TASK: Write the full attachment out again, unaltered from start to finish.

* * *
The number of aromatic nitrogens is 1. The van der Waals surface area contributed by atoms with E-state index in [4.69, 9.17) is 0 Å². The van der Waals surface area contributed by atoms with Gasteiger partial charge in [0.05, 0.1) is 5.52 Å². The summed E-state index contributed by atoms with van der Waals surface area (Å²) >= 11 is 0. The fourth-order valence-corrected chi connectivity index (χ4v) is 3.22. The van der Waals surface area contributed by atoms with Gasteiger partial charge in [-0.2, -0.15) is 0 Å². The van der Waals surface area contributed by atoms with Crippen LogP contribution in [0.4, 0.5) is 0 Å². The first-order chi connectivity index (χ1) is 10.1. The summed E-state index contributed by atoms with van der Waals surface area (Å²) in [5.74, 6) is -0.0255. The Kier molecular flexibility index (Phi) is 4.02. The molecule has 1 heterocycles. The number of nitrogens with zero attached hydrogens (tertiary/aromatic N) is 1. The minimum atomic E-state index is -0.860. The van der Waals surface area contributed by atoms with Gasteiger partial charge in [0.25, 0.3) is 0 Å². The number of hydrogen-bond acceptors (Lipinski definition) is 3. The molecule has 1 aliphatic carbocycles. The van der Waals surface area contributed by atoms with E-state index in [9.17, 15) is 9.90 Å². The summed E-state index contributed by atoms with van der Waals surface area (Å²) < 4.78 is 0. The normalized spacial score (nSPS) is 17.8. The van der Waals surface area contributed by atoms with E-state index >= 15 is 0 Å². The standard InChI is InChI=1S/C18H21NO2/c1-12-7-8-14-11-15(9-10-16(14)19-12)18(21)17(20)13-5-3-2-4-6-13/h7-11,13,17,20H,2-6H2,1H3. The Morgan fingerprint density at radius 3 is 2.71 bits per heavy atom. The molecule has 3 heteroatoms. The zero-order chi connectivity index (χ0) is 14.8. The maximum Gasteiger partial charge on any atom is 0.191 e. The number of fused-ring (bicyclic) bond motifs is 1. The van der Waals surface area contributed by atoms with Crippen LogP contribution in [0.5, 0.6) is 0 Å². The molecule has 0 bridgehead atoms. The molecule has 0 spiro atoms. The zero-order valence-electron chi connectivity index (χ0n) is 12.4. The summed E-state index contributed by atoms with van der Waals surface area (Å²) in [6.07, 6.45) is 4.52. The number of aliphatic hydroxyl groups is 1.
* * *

The number of aromatic nitrogens is 1. The van der Waals surface area contributed by atoms with E-state index in [4.69, 9.17) is 0 Å². The van der Waals surface area contributed by atoms with Gasteiger partial charge in [0.05, 0.1) is 5.52 Å². The summed E-state index contributed by atoms with van der Waals surface area (Å²) >= 11 is 0. The fourth-order valence-corrected chi connectivity index (χ4v) is 3.22. The van der Waals surface area contributed by atoms with Gasteiger partial charge in [-0.2, -0.15) is 0 Å². The van der Waals surface area contributed by atoms with Crippen LogP contribution in [0.4, 0.5) is 0 Å². The first-order chi connectivity index (χ1) is 10.1. The summed E-state index contributed by atoms with van der Waals surface area (Å²) in [5.74, 6) is -0.0255. The Kier molecular flexibility index (Phi) is 4.02. The molecule has 1 heterocycles. The number of nitrogens with zero attached hydrogens (tertiary/aromatic N) is 1. The minimum atomic E-state index is -0.860. The van der Waals surface area contributed by atoms with Gasteiger partial charge in [0.25, 0.3) is 0 Å². The number of hydrogen-bond acceptors (Lipinski definition) is 3. The molecule has 1 aliphatic carbocycles. The van der Waals surface area contributed by atoms with E-state index in [9.17, 15) is 9.90 Å². The summed E-state index contributed by atoms with van der Waals surface area (Å²) < 4.78 is 0. The normalized spacial score (nSPS) is 17.8. The van der Waals surface area contributed by atoms with E-state index >= 15 is 0 Å². The standard InChI is InChI=1S/C18H21NO2/c1-12-7-8-14-11-15(9-10-16(14)19-12)18(21)17(20)13-5-3-2-4-6-13/h7-11,13,17,20H,2-6H2,1H3. The Morgan fingerprint density at radius 3 is 2.71 bits per heavy atom. The molecule has 3 heteroatoms. The zero-order chi connectivity index (χ0) is 14.8. The maximum Gasteiger partial charge on any atom is 0.191 e. The number of fused-ring (bicyclic) bond motifs is 1. The van der Waals surface area contributed by atoms with Crippen LogP contribution in [0.5, 0.6) is 0 Å². The molecule has 0 bridgehead atoms. The molecule has 0 spiro atoms. The zero-order valence-electron chi connectivity index (χ0n) is 12.4. The summed E-state index contributed by atoms with van der Waals surface area (Å²) in [6.07, 6.45) is 4.52. The number of aliphatic hydroxyl groups is 1.